On the 17th March, it will be exactly one year since UK theatre came to an overnight standstill. Every day as we approach the anniversary, Theatre Bubble will be releasing personal accounts from theatre makers across all areas of the industry, telling us what this unexpected and unprecedented year has been like for them. See the full series here: Hands Face & Empty Space
Emily Beecher: Writer, Performer, Podcaster and Producer
I was in my bedroom, standing by the window last April when I got a message telling me that our Arts Council England Project Grants application, which we were due to hear about two weeks later, had been cancelled. It was early in the first lockdown, back before we were broken by homeschooling and false claims that it would all be over soon. It took a moment before I realised that this cancelled funding meant all my work for months ahead was about to vanish too. I’m not going to lie, I cried that morning, clutching my phone to my chest.
When it came to theatre I had always been a reluctant producer. I had cut my teeth as a commercials, promo and content producer but being on set for 12 – 14 hour days is impossible as a single parent so I knew that wasn’t a sustainable career. After my daughter was born, I ended up writing The Good Enough Mums Club in response to my devastating postnatal depression & postpartum psychosis. It was hard trying to get producers on board for a musical about motherhood, created entirely by a group of women so I took up the mantel myself and joined forces with Sarah Shead and Jade Samuels, three working-class single mums running the show. In 2019 we’d completed a successful re-write to ensure race, sexuality and class were embedded in the script. 2020 was going to be the year we expanded the music and get ready to take the show into production.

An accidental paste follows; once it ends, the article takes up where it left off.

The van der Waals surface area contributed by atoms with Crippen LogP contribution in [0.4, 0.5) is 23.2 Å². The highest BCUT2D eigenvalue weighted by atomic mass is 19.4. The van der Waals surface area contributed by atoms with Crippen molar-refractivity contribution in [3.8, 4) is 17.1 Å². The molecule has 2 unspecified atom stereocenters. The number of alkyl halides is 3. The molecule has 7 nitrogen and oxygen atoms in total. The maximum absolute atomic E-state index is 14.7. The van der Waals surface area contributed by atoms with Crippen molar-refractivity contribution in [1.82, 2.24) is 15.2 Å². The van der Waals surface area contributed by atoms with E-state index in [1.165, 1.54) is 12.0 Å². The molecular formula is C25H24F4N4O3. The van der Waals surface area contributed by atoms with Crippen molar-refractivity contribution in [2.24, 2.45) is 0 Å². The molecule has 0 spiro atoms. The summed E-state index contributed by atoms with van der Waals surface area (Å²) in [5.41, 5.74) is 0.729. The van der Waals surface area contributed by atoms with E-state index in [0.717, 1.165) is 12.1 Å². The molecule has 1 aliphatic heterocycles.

As reluctant I was as a producer I was even more reluctant as a leader. I preferred to lead (if you could call it that!) by consensus, hiding behind other people’s experience and confidence. With all future planning erased, when ACE announced emergency funding I instinctively knew we needed to apply for the emergency funding but had never written a bid on my own. With the rest of the team swamped with their own work/unwork/homeschool/parenting situations I reached out to a fellow producer I had met as part of China Plate’s fantastic The Optimists producing course – Reece McMahon. Reece and I hadn’t met prior to the first optimistic (and completely blind to what was coming down the road) session in February but I knew we’d be friends the day we accidentally walked into traffic and were almost hit by a bus together. But mostly I knew from our sessions that Reece knew his way around an ACE application and I needed help. We pulled the application together and thankfully were successful in raising not just what we would have needed to do the activity we wanted to do but to also do more outreach to mums who were struggling like we all were in this strange new world.